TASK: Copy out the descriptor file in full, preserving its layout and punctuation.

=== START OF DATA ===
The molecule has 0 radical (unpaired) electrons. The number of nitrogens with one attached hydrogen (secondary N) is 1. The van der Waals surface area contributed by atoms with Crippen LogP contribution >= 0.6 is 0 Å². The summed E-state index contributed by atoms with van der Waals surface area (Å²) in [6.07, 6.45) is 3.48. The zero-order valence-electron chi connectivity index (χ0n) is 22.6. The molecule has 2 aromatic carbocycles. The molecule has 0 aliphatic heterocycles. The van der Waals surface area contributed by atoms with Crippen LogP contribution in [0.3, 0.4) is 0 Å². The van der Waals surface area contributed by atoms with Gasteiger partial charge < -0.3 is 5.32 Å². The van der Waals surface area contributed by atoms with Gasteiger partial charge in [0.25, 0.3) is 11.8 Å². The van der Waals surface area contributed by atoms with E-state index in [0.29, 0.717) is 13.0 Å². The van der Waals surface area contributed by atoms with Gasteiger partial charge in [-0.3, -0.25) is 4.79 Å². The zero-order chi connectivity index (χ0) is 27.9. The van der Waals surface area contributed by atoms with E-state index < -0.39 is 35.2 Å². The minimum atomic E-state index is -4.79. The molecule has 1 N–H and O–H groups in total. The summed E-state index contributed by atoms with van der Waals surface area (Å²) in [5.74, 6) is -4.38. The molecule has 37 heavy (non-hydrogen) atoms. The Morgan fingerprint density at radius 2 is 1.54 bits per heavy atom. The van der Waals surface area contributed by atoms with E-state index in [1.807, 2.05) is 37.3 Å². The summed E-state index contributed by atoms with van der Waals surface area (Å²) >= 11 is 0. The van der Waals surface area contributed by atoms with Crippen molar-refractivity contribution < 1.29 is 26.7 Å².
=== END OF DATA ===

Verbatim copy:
The molecule has 0 radical (unpaired) electrons. The number of nitrogens with one attached hydrogen (secondary N) is 1. The van der Waals surface area contributed by atoms with Crippen LogP contribution >= 0.6 is 0 Å². The summed E-state index contributed by atoms with van der Waals surface area (Å²) in [6.07, 6.45) is 3.48. The zero-order valence-electron chi connectivity index (χ0n) is 22.6. The molecule has 2 aromatic carbocycles. The molecule has 0 aliphatic heterocycles. The van der Waals surface area contributed by atoms with Crippen LogP contribution in [0.3, 0.4) is 0 Å². The van der Waals surface area contributed by atoms with Gasteiger partial charge < -0.3 is 5.32 Å². The van der Waals surface area contributed by atoms with Gasteiger partial charge in [0.25, 0.3) is 11.8 Å². The van der Waals surface area contributed by atoms with E-state index in [0.29, 0.717) is 13.0 Å². The van der Waals surface area contributed by atoms with Gasteiger partial charge in [-0.3, -0.25) is 4.79 Å². The zero-order chi connectivity index (χ0) is 27.9. The van der Waals surface area contributed by atoms with E-state index < -0.39 is 35.2 Å². The minimum atomic E-state index is -4.79. The molecule has 1 N–H and O–H groups in total. The summed E-state index contributed by atoms with van der Waals surface area (Å²) in [5.74, 6) is -4.38. The molecule has 37 heavy (non-hydrogen) atoms. The Morgan fingerprint density at radius 2 is 1.54 bits per heavy atom. The van der Waals surface area contributed by atoms with E-state index in [1.807, 2.05) is 37.3 Å². The summed E-state index contributed by atoms with van der Waals surface area (Å²) >= 11 is 0. The van der Waals surface area contributed by atoms with Crippen molar-refractivity contribution < 1.29 is 26.7 Å².